I just sent out our June newsletter. Here is the text just in case you do not receive it. Use the link on the side of this blog to sign up.

A Decade of Orphan-Care

Not everything works out. Sometimes failure is unavoidable, other times we can avoid utter failure. Rarely is it possible to have everything work out exactly how we want it to. We have been caring for our orphans no more for a decade now. Ten years of feeding, clothing, housing, schooling, and above all loving unconditionally. There are times when it feels like twenty years instead of ten, and other days it is like we started last week. We cannot report success in everything, but we can report success in the most important thing. Family. We have successfully created a family with our girls.

This family is not like a typical nuclear family, nope it is different. The foundation for family, love, is there. We are connected and will remain so throughout the years. Yet we come from different places and sometimes see the world differently. Our girls are growing up. Only one of them, Edith, is still a minor. All the others are legal adults and capable of making decisions without us. Which they do frequently. Each one of them are still in school and rely on us one hundred percent for their livelihoods. Legal adulthood is here and practical adulthood is just around the corner. 

Four of them will be graduating high-school this year. That means four decisions on four different futures will be made soon. Vocational school, jobs, relocation, and relationships are all part of those decisions that have to be made. They will not all lead to success. There will be setbacks, failures, and mishaps along the way. However, just like the past decade each of those misfortunes will be handled with a family for support. We and this includes you, will be there for them, and hopefully, they will be there for us when we need them.

We have succeeded in love. We have a family. We have also triumphed in keeping the girls in school. They are healthy and able to make wise decisions about their health. They have experienced love and have confidence in us. They know, even if some of them do not acknowledge it, that we are here for them.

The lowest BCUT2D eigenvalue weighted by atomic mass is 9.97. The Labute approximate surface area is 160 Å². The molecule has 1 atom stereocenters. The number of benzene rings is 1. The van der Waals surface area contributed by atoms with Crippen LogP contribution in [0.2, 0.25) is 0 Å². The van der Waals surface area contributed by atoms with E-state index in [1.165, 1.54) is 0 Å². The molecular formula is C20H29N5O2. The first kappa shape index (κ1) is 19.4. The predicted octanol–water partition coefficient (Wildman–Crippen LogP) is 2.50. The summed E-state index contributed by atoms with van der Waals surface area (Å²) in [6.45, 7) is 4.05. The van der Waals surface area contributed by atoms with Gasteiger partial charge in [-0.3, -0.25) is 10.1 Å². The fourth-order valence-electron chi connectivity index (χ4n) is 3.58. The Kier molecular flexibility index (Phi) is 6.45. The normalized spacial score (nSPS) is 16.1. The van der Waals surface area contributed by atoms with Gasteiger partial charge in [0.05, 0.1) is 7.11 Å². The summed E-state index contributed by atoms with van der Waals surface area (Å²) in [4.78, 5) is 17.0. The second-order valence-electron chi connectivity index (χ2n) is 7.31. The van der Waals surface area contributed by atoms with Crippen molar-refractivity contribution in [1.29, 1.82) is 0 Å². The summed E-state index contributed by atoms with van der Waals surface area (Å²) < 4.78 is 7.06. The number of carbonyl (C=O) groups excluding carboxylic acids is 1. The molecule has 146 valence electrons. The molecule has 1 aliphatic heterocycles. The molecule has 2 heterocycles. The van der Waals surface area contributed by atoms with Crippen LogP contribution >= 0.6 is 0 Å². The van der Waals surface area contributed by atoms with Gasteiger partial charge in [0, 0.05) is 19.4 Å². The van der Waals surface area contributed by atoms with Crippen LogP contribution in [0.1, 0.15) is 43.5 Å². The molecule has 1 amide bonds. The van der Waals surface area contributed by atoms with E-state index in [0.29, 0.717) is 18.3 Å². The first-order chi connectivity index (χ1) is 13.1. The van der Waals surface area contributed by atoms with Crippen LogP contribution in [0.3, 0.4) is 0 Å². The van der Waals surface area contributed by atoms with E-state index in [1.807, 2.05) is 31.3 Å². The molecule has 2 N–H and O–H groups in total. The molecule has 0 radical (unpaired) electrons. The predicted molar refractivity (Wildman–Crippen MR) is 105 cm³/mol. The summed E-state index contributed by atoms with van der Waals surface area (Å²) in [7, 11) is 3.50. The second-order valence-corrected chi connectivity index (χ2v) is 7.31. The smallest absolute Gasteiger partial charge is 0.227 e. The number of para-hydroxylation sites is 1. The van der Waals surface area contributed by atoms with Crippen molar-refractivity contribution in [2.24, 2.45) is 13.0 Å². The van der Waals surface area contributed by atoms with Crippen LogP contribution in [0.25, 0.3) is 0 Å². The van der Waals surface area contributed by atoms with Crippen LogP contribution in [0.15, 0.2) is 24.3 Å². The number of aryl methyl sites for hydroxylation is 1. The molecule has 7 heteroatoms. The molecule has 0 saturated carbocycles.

When I put it down on paper, not all our endeavors have found success, but the most important, providing family, has and is succeeding

A Little Equine Therapy Update


Butterfly is hiding behind that post on her way to feed the horses. Each day they are fed four times with wheat bran, barley, and horse meal. Typically we feed them hay, but it has become hard to find and prohibitively expensive due to scarcity. They are also brushed, feet cleaned, and worked each day. It is a lot of work, but it is work with a purpose.
The horses are not just Kate's hobby. Nor did we buy the children ponies just to fulfill that seemingly ever present desire of young girls for a pony. We acquired the horses with the aim of using them as therapy animals. (Though of course some of our own children enjoy riding them as well.) There was a point in my spiritual journey that I decided to take Matthew 25 seriously. To aid and love "the least of these." Which is the reason we moved to Kenya.
And the King will answer and say to them, ‘Assuredly, I say to you, inasmuch as you did it to one of the least of these My brethren, you did it to Me.’ (Matthew 25:40)
Throughout the past twelve years we have tried to love and assist the least here in Kenya. We have fed the hungry, clothed the naked, cared for the sick, and assisted the oppressed as best as we can. We still do these things in fact. Yet we encountered many people that we struggled to be able to help. Disabled children were a big group in this category. We just had no way to bring joy and healing into their lives, until we encountered equine therapy. 
The horses do more than bring these children joy. Riding these animals forces the children's bodies to use muscles that otherwise are not exercised properly. It is a form of physical therapy using several hundreds of pounds of horse. The children sit on the horse and go through a program of games and activities designed to strengthen their backs, legs, arms, and minds. This all takes place within half an hour to a hour, but all the work to get to that small window is worth the smiles and future improvements.
We are still at the beginning of this aspect of our project, but it has begun well. We have a thoroughbred and three ponies to utilize. The Shire, our almost twelve acres here in East Africa, is not quite large enough for fields of grass for the horses, but we have created a flat space for them to be worked and buy food for them from town. (Surprisingly there is a sizable horse loving community here in Kenya. We have not had much difficulty in finding feed for them.) We are at the end of our dry season. The rains are on the way. The space we leveled to be able to do the therapy in has had grass planted and we await the rain to spur the growth. The horses seem to be waiting for the rain as well.  They miss all the yummy grass that dries up in the dry season. 
Thank you to everyone that helps make this program successful, and thanks to those who will help in the future. These children are worth the effort.